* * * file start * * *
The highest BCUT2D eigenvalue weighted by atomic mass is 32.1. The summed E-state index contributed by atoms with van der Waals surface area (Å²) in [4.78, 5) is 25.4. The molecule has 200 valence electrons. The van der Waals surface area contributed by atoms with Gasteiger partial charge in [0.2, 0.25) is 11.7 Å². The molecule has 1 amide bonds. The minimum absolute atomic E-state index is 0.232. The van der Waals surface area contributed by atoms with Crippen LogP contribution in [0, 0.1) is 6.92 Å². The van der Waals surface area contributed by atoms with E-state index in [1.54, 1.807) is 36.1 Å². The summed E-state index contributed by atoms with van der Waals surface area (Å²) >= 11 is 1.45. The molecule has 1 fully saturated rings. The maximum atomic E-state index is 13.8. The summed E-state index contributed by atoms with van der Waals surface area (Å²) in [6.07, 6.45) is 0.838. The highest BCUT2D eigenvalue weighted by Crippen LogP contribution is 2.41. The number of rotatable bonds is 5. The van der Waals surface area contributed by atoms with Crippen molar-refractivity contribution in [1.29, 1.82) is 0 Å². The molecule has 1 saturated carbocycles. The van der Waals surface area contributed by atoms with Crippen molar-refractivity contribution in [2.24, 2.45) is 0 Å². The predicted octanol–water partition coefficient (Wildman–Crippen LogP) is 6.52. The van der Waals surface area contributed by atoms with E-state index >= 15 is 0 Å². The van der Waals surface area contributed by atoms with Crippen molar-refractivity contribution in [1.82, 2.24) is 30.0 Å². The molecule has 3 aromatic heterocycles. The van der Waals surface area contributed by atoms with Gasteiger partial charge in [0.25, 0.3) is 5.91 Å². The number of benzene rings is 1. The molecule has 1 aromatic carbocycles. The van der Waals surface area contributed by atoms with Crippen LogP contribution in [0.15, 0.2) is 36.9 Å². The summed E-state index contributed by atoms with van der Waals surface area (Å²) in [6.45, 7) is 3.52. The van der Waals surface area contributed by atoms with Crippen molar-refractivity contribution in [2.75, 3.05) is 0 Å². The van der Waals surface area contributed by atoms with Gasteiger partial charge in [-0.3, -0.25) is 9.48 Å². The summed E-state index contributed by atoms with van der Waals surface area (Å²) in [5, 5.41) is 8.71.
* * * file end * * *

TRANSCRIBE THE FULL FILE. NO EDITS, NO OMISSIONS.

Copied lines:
The highest BCUT2D eigenvalue weighted by atomic mass is 32.1. The summed E-state index contributed by atoms with van der Waals surface area (Å²) in [4.78, 5) is 25.4. The molecule has 200 valence electrons. The van der Waals surface area contributed by atoms with Gasteiger partial charge in [0.2, 0.25) is 11.7 Å². The molecule has 1 amide bonds. The minimum absolute atomic E-state index is 0.232. The van der Waals surface area contributed by atoms with Crippen LogP contribution in [0, 0.1) is 6.92 Å². The van der Waals surface area contributed by atoms with E-state index in [1.54, 1.807) is 36.1 Å². The summed E-state index contributed by atoms with van der Waals surface area (Å²) >= 11 is 1.45. The molecule has 1 fully saturated rings. The maximum atomic E-state index is 13.8. The summed E-state index contributed by atoms with van der Waals surface area (Å²) in [6.07, 6.45) is 0.838. The highest BCUT2D eigenvalue weighted by Crippen LogP contribution is 2.41. The number of rotatable bonds is 5. The van der Waals surface area contributed by atoms with Crippen molar-refractivity contribution in [1.29, 1.82) is 0 Å². The molecule has 1 saturated carbocycles. The van der Waals surface area contributed by atoms with Crippen molar-refractivity contribution in [2.24, 2.45) is 0 Å². The predicted octanol–water partition coefficient (Wildman–Crippen LogP) is 6.52. The van der Waals surface area contributed by atoms with E-state index >= 15 is 0 Å². The van der Waals surface area contributed by atoms with Crippen molar-refractivity contribution in [1.82, 2.24) is 30.0 Å². The molecule has 3 aromatic heterocycles. The van der Waals surface area contributed by atoms with Gasteiger partial charge in [0.25, 0.3) is 5.91 Å². The number of benzene rings is 1. The molecule has 1 aromatic carbocycles. The van der Waals surface area contributed by atoms with Crippen LogP contribution in [0.15, 0.2) is 36.9 Å². The summed E-state index contributed by atoms with van der Waals surface area (Å²) in [6.45, 7) is 3.52. The van der Waals surface area contributed by atoms with Crippen molar-refractivity contribution in [2.75, 3.05) is 0 Å². The van der Waals surface area contributed by atoms with Gasteiger partial charge in [-0.3, -0.25) is 9.48 Å². The summed E-state index contributed by atoms with van der Waals surface area (Å²) in [5, 5.41) is 8.71.